I wanted to go for a couple more hours but started getting really nervous about my feet.  I stopped twice more to wring out the liners as gravity pooled more water around my toes.  After an hour, I finally stopped, bedded down the dogs, and built a fire.  I was so thrown off by the overflow that I couldn't seem to get anything done.  I finally got the dogs fed and fire wood stockpiled so that I could sit down and try to dry out my feet and boots (and mitts and bibs and gloves and...).

I managed to get my boots thawed enough to open the cinch straps to make it possible to put my new liners in for the next run.  I also manged to melt the rubber heel of one boot, singe a hole in my new sleeping bag, and pock mark my tarp.  And I was still less that 100 miles along this 1000 mile adventure.

The next morning (3:30am) I was up and prepping everything to continue our run to the Mile 101 checkpoint.  During the night, the fire had gone out and my boots had frozen solid, fortunately, relatively open.  The downside of this was that the cinch straps were fully extended and frozen so that I could not cinch them down to stay on my feet.  We headed out on one of the craziest runs with more tangles than I have ever had in one day, possibly ever, as we encountered lots of sidehill glaciers and frozen creeks and 6 foot bouldery drops.  Everytime we had to cross ice, I had to lead the leaders across.  Thank you, Magali, for the ice cleats.  At one point the dogs went the wrong way and dragged the sled on its side over a 6 foot drop onto a creek.  We weren't the first and likely not the last to take this route, but it sure was an interesting experience trying to wiggle the sled through the dense willows to get it back on the trail.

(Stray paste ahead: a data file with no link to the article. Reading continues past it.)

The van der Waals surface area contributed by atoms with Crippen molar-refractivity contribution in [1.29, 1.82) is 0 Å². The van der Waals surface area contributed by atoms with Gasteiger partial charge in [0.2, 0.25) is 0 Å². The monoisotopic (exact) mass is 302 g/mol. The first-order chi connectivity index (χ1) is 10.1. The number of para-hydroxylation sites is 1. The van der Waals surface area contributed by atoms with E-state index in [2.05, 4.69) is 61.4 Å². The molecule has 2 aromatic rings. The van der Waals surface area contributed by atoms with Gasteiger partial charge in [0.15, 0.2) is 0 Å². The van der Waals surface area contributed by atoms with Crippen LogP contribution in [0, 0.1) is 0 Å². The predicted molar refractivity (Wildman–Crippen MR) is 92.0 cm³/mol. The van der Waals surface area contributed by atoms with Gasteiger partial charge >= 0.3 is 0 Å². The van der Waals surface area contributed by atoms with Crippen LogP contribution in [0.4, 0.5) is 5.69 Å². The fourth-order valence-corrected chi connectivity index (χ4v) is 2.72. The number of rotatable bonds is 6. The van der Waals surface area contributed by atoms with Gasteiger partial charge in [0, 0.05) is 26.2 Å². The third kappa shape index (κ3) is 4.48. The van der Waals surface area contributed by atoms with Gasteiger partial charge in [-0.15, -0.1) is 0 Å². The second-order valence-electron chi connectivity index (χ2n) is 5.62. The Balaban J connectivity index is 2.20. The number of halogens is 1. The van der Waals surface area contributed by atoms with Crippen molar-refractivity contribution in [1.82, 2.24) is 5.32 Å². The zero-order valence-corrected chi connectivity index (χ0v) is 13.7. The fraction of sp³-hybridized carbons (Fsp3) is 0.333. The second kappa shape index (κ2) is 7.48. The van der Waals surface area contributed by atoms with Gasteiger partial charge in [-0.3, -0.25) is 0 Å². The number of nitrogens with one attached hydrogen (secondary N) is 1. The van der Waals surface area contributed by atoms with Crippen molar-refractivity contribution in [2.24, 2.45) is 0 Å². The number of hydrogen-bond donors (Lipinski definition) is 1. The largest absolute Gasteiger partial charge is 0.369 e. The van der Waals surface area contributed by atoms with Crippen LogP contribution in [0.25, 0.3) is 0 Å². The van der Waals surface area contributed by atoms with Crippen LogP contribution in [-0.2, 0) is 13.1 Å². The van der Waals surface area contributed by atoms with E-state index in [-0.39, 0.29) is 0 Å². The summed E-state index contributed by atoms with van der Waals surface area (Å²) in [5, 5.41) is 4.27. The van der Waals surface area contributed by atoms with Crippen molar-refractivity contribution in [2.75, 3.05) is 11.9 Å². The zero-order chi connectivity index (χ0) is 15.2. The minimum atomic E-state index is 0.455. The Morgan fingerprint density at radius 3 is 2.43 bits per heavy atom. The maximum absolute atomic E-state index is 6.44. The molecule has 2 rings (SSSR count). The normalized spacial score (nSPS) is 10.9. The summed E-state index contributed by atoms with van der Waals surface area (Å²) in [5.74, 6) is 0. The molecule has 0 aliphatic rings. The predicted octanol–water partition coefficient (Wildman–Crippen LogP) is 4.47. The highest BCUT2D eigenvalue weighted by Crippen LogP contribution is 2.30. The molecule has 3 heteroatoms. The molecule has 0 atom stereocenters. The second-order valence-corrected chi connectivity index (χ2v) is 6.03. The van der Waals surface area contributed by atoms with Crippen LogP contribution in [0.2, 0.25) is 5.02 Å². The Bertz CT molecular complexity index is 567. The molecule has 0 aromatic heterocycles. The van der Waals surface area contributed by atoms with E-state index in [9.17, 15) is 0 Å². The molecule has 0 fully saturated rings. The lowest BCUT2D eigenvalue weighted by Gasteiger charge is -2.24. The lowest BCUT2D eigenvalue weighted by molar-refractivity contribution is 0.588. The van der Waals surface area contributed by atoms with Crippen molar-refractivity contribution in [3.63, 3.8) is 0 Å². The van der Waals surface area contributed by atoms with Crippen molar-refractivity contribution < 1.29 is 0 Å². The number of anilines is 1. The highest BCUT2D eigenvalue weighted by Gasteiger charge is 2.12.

There are 2 summits early on the east bound Quest trail, Rosebud and Eagle.  Eagle is the more infamous from a rookie standpoint and is the second of the 2, just after the Mile 101 checkpoint.  The climb up the scantily snow covered Rosedbud was not too bad except for the windblown sections where the dogs lost the trail and wanted to turn around and hurtle back to the bottom.  The most exciting part was going down with little snow for braking and flipping and getting dragged and losing one of my frozen boots.